In the Beginning was the Crisis

In the beginning was the crisis. This is the singular belief that defines the religious history of our species, the insistence that this world, full of suffering — where the race goes not to the swift nor bread to the hungry — cannot be all there is, that there must be something more: a just world, a safe world, a humane world, where bad things don’t happen to good people, or at least not to the poor over the wicked.

If we are not there — and it is obvious we are not — then we are separated from it. In the spiritual worldview, that separation, as traumatic as a birth, is the cataclysm whereby the primal singularity shattered, leaving mankind bereft. In one of the earliest recorded myths, the ancient Sumerian creation story, the primal universe is a divine union of heaven and earth, Anki, who mate and bear the sky, Enlil, whose birth splits the divine union apart — with the heavenly father, An, above and the earth mother, Ki, below. In the Chinese tradition, the primal universe is encased in a great egg along with the first man, Pan Ku, who cracks the egg as his consciousness stirs. The warmer parts rise to create the heavens (yang) while the colder parts settle to form the Earth (yin). In the Indian tradition, Atman, the absolute singularity, awakens to its loneliness and splits, first into two and then into all things, populating the universe through meiotic division, like a cosmic cell. So too Yahweh, who splits matter from nothingness, light from dark, water from land, man from animal, male from female, and finally both from paradise.

Humans arise humbly, often despicably, out of this tragedy. Pan Ku grew to an immense size before dying and creating the mountains and the rivers with his flesh and blood. Men grew from the parasites on his body. After the Babylonian sky god, Marduk, slayed the dragon-goddess Tiamat — the chaos from the depths, like the Biblical leviathan, Cthulhu, or even Godzilla — he mixed the blood of her slain general with clay to make men, who, as offspring of the vanquished, were meant to serve him as a kind of slave race. And in the most famous origin story of the Western world, the Hebrew Genesis, humans are born from dust and unto dust they return.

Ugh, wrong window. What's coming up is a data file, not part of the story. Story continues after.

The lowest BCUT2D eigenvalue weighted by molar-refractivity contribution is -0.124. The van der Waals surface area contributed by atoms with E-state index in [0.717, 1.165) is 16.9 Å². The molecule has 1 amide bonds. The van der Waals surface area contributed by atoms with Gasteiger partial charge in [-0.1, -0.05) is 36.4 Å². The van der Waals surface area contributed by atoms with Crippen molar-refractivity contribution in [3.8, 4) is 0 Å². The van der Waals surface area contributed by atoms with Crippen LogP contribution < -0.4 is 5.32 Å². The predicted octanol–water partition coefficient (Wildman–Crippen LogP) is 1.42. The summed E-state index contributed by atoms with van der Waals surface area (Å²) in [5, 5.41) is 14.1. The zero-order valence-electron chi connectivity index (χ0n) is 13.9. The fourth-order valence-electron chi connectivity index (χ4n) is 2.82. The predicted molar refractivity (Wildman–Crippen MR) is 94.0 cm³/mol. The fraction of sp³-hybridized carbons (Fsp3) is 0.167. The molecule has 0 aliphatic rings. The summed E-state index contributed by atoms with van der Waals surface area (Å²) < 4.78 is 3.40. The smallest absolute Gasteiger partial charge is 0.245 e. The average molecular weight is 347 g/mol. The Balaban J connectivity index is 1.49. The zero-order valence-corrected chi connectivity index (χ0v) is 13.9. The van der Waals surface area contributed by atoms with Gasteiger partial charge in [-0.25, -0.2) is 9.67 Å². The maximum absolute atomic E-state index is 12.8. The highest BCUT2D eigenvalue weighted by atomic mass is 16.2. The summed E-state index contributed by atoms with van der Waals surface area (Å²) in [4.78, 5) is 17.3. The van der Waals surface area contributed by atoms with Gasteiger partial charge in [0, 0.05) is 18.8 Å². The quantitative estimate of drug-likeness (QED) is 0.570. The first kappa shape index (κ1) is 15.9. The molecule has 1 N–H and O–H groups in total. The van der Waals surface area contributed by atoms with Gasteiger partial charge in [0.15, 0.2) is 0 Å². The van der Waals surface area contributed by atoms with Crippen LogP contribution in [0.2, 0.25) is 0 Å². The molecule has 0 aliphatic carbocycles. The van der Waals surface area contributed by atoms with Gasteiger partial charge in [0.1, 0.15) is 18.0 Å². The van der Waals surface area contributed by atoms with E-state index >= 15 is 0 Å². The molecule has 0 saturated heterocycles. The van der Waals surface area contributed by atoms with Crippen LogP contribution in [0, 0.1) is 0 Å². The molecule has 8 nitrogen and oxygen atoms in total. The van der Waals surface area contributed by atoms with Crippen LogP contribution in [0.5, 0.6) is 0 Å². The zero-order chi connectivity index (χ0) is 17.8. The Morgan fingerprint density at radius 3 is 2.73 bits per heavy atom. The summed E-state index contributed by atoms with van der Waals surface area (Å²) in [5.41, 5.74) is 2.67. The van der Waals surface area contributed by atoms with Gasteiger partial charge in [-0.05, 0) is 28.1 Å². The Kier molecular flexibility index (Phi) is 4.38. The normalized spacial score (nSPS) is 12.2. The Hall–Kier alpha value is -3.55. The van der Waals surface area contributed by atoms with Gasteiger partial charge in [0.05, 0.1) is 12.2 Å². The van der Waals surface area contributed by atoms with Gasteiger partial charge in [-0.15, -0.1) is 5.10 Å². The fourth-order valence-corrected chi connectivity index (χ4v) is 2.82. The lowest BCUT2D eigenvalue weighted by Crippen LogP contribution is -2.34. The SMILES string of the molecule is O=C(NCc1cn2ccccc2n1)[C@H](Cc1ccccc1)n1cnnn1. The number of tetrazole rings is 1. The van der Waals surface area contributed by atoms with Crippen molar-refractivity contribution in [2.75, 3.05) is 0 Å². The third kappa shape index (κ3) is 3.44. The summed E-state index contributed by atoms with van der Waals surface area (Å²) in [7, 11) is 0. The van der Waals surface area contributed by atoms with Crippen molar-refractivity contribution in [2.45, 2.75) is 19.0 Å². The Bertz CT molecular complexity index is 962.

As mere mortals, humans cannot step across the gap to return to the divine. That gulf, however, was not always wide. For most early cultures, one’s ancestors were an immediate aspect of everyday life and their anger more pernicious to the family than the gods’, who usually had far grander concerns. Tribal peoples used rituals and dance, often involving psychoactive “medicines” like peyote and tobacco, to contact and influence the powers of the dream world, which hovered just above our own. Shamans were ordinary men and women who differed not in essence from the people they served but in specialty.

That changed at the border of history, when we crossed into in the era of the epic — of the Odyssey and the Ramayana. As agriculturally settled societies grew more urban and stratified and the conditions of ordinary people deteriorated, so grew their estimation of the primordial divide. No longer were we separated from the Beyond by a veil, to be pierced by a shaman. The gods now lived atop mythical mountains or in lands so distant they could only be reached by divine heroes, whose fantastical journeys — beyond the horizon or down to the netherworld — re-tethered our world to its source, lest it fall into darkness, as with the Norse Ragnarok. Thus the story of Gilgamesh, a mythologized king said to be two-thirds divine, was read aloud by priests at the Babylonian New Year in order to ensure the return of spring in much the same way that Celts lit candles and adorned evergreens at the yule, the depth of winter, when the world is darkest. The heroes of ancient Greece and India were semi-divine offspring (or avatars) of gods, like Heracles or Krishna, or else, like Orpheus, they were possessed of divine arts or skills, and their virtue-tales of tragedy and truimph marked the path up Olympus or along the wheel of reincarnation.

It wasn’t until the advent of high cosmopolitanism, beginning roughly 500 BC, that the rift between human and divine reached its peak. The divine realm could no longer be reached by crossing the sea or diverting the course of a river, as Heracles did, and so was out of reach even of heroes. It appeared only by invitation. Confucius, Buddha, and Socrates, all roughly contemporaries (and all fully human), ascended to heaven, if at all, on the revelation of virtue. In the West, the prophet typically experiences a terrifying, often painful encounter with an angry God. Socrates was killed for his beliefs, while Mohammed was so pained by his visions of the angel Gabriel that he refused the call: